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We all know the statistics. Madison has been suffering from a population decline, more so than some other Connecticut towns. However, there is still hope: a community center. A popular poll vote has confirmed that Madison citizens want a community center, but as a high school senior, I’ll tell you why we need to keep pushing.
Guilford experienced a population growth rate of more than four percent since 2000. I argue that these numbers came from the same mindset that birthed the community center. Growth happens when we hold a stake in our community. We’re losing right now because we’re fragmented. We must replace our inherent exclusion with intergenerational integration.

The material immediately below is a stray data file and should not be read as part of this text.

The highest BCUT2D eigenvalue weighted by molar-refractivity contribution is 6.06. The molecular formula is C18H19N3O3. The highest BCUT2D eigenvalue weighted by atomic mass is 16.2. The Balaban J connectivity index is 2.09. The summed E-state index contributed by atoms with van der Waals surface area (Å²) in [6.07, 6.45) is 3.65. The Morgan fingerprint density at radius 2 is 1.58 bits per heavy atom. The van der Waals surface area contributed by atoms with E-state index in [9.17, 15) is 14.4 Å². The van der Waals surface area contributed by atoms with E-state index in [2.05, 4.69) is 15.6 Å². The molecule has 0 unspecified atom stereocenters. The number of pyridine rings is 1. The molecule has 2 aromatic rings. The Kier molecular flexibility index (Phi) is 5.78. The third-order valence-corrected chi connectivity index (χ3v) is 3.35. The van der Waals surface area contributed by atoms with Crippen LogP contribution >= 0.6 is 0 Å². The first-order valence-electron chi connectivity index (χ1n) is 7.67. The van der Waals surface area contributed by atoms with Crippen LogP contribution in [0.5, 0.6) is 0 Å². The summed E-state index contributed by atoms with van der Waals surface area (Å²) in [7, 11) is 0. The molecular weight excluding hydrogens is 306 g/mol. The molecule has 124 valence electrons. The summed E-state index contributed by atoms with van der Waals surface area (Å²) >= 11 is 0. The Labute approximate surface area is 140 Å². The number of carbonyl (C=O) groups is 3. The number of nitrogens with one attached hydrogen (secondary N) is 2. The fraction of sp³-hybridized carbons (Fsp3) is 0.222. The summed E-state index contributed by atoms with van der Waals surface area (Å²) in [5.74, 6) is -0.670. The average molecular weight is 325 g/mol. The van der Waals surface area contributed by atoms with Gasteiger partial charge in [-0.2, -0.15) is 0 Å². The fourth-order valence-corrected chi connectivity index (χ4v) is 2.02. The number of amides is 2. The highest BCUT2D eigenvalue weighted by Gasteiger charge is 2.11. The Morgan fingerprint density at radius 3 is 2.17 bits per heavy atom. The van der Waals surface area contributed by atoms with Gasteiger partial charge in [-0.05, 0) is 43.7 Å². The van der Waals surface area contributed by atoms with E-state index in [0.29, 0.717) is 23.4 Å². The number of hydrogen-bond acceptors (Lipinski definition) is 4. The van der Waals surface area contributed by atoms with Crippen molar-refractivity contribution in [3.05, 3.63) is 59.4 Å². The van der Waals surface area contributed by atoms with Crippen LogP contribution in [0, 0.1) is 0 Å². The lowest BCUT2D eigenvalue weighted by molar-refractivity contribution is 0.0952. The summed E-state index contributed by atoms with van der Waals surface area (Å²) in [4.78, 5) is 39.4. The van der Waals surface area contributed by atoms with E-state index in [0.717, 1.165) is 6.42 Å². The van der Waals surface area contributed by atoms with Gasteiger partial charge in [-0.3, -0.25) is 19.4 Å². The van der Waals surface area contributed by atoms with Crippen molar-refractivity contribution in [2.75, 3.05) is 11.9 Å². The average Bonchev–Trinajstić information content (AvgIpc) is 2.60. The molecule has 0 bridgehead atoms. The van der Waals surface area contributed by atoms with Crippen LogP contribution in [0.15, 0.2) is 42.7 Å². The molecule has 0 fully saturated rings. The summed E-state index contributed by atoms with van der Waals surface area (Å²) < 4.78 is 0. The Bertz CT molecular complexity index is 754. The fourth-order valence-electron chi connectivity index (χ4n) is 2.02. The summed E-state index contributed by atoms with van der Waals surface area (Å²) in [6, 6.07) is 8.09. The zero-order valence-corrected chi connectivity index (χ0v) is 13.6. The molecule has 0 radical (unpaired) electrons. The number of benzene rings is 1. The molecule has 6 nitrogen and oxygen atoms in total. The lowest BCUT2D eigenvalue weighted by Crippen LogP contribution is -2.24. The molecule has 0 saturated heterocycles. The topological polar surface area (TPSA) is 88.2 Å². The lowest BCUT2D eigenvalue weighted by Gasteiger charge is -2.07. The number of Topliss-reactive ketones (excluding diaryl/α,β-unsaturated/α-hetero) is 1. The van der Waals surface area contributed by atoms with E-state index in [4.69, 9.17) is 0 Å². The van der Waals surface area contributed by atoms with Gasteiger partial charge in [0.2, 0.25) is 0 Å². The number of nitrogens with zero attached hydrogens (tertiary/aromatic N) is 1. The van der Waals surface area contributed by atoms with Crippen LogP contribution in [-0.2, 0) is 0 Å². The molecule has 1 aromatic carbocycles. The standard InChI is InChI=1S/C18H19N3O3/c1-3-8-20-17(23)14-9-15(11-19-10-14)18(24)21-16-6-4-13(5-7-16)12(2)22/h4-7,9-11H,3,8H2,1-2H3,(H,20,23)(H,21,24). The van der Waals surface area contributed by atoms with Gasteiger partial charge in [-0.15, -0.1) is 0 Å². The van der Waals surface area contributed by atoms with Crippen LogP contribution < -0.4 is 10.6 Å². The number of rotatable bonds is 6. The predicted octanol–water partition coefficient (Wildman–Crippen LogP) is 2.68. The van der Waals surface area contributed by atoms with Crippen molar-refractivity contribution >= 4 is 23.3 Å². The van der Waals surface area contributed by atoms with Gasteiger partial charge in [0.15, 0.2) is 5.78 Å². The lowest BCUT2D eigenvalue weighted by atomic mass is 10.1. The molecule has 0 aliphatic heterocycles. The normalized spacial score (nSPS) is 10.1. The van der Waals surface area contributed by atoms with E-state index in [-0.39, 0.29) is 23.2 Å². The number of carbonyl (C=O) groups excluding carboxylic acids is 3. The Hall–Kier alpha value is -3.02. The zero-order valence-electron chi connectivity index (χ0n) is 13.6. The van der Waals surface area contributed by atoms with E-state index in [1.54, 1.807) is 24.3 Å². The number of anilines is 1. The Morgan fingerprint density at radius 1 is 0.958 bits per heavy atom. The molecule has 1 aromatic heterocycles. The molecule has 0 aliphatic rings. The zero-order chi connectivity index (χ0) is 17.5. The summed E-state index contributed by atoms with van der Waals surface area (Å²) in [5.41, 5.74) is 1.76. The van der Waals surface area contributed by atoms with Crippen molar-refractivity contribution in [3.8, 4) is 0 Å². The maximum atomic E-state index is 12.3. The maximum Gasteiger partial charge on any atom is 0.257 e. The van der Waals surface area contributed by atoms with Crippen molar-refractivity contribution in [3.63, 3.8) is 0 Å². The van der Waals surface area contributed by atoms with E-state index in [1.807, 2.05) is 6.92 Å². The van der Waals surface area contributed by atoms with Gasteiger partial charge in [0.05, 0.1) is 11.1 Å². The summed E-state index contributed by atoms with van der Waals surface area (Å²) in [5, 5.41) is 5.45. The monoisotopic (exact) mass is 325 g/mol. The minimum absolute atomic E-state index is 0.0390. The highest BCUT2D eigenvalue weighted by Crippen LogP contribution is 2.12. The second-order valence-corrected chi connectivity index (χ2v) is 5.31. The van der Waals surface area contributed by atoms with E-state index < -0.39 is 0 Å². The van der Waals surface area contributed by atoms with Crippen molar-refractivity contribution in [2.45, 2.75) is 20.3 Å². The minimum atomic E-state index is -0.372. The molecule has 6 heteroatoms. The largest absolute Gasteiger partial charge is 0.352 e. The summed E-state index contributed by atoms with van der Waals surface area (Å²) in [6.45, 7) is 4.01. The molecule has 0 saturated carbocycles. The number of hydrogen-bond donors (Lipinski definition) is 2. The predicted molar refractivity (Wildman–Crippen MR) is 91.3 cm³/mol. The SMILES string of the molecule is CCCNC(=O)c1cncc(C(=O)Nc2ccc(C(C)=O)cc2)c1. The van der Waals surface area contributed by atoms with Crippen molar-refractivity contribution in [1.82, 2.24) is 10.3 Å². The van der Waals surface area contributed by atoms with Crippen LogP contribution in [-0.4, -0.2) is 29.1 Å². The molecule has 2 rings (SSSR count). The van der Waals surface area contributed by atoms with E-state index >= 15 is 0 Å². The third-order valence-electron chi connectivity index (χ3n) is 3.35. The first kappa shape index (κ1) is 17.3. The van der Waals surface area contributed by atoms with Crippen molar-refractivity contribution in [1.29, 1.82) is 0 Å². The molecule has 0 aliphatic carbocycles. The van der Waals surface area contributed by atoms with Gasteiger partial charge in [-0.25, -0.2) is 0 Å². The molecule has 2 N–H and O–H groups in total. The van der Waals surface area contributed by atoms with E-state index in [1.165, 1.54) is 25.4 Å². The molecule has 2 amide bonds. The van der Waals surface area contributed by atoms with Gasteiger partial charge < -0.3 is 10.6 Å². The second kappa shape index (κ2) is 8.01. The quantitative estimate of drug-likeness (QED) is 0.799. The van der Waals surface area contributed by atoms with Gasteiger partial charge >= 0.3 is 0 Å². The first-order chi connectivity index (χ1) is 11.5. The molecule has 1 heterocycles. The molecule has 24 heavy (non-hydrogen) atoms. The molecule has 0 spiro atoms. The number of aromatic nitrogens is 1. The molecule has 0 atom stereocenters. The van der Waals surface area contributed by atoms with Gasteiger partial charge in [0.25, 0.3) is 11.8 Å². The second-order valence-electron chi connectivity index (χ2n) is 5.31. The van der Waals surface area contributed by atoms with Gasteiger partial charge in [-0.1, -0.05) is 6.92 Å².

As a kid, I took gymnastics classes at the Guilford Community Center, and in the same area, seniors would have their morning coffee. Plenty of kids miss out on those social lessons. Madison’s community center will create a platform for multi-generational conversation.
Moreover, I’ve come across many high schoolers who find the community center to be a necessity—a place they can perform, sing, film, draw, paint, and anything in between. That space doesn’t exist right now. Kids could explore what they already are passionate about, and find new things.
This year, I was given the chance to take independent project at Daniel Hand, in which students are invited to explore any project of their choice. I realized the lack of a community space in Madison. I decided to curate a gallery, with art from the Vista program, high schoolers, the Madison Art Society, and veterans at the West Haven V.A. Hospital. We were able to transcend the confines of our generational differences through our communal language, art.
The same opportunity exists today, reinvigorating the Academy building would inspire generations of Madison citizens for years to come.
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